Berkeley Group H1 profit drops amid Brexit uncertainty
Berkeley Group posted a drop in half-year profit on Friday as Brexit uncertainty took its toll, but lifted its profit forecast for the full year.
In the six months to the end of October, pre-tax profit fell 25.7% to £401.2m. During the period, it sold 2,027 homes, down from 2,190 in the same half a year ago, at an average selling price of £740,000 versus £721,000.
The company lifted is pre-tax profit guidance for the current financial year by more than 5%, with full-year split between first and second half anticipated to be similar to last year, when 55% was earned in the first six months of the year. Berkeley said this reflected "resilient" trading in the period and backed its guidance for the next two years.
The group said it had a good start to the year, which is reflected in its guidance.
"This is in the context of a short term outlook that is clearly uncertain due to the ongoing Brexit process and a number of headwinds in the operating environment in London and the South East,” the company said.
"This uncertainty affects sentiment and confidence which has a consequential adverse impact on investment levels and transaction volumes with a number of developers withdrawing from these markets."
The housebuilder said trading conditions and the value of new reservations in the period to 31 October have remained consistent with the previous 18 months, reflecting a market in London and the South East that "lacks urgency".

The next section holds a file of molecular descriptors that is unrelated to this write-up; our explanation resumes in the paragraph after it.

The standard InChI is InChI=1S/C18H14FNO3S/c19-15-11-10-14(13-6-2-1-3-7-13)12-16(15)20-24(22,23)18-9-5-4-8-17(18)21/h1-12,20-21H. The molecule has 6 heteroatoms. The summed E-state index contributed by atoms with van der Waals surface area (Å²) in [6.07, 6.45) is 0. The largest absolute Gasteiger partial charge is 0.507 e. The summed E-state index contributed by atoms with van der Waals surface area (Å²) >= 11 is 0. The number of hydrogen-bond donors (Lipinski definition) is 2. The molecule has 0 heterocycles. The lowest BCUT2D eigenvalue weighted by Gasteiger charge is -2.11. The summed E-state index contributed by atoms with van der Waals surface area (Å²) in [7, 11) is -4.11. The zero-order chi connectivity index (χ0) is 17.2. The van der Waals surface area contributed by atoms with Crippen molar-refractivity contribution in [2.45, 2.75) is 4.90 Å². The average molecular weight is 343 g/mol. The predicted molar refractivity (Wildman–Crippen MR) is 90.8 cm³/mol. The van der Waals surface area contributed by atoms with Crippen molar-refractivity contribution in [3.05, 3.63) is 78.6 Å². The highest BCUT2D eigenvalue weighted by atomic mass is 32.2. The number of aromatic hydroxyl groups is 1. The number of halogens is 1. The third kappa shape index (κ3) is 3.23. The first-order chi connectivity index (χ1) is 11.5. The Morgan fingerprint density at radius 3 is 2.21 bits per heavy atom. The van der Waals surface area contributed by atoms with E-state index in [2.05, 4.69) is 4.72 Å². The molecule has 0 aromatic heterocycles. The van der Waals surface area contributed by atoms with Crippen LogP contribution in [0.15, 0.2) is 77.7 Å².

Pricing and cancellation levels are stable but underlying demand is constrained by a combination of macro uncertainties and policy interventions. These include high transaction costs and mortgage restrictions, on both income multiples and mortgage offer periods.
Berkeley said it was extending its annual shareholder return at the current amount of £280m per year to 2025.
At 0855 GMT, the shares were up 2.4% to 3,401p.
George Salmon, equity analyst at Hargreaves Lansdown, said: "These are strong results from Berkeley. Upgraded profits and a balance sheet that looks even more resolute has given the group the confidence to promise a steady flow of shareholder returns all the way out to 2025.
"However, there’s only so much the group can do to look after its share price. Sentiment will remain closely tied to the Brexit barometer, since London could well be in the eye of the storm should a disorderly departure trigger a housing meltdown.
"While the shares remain something of a binary bet on Brexit in the short-term, looking further afield Berkeley’s niche operating model and enviable track record mean we think it should be a long-term winner."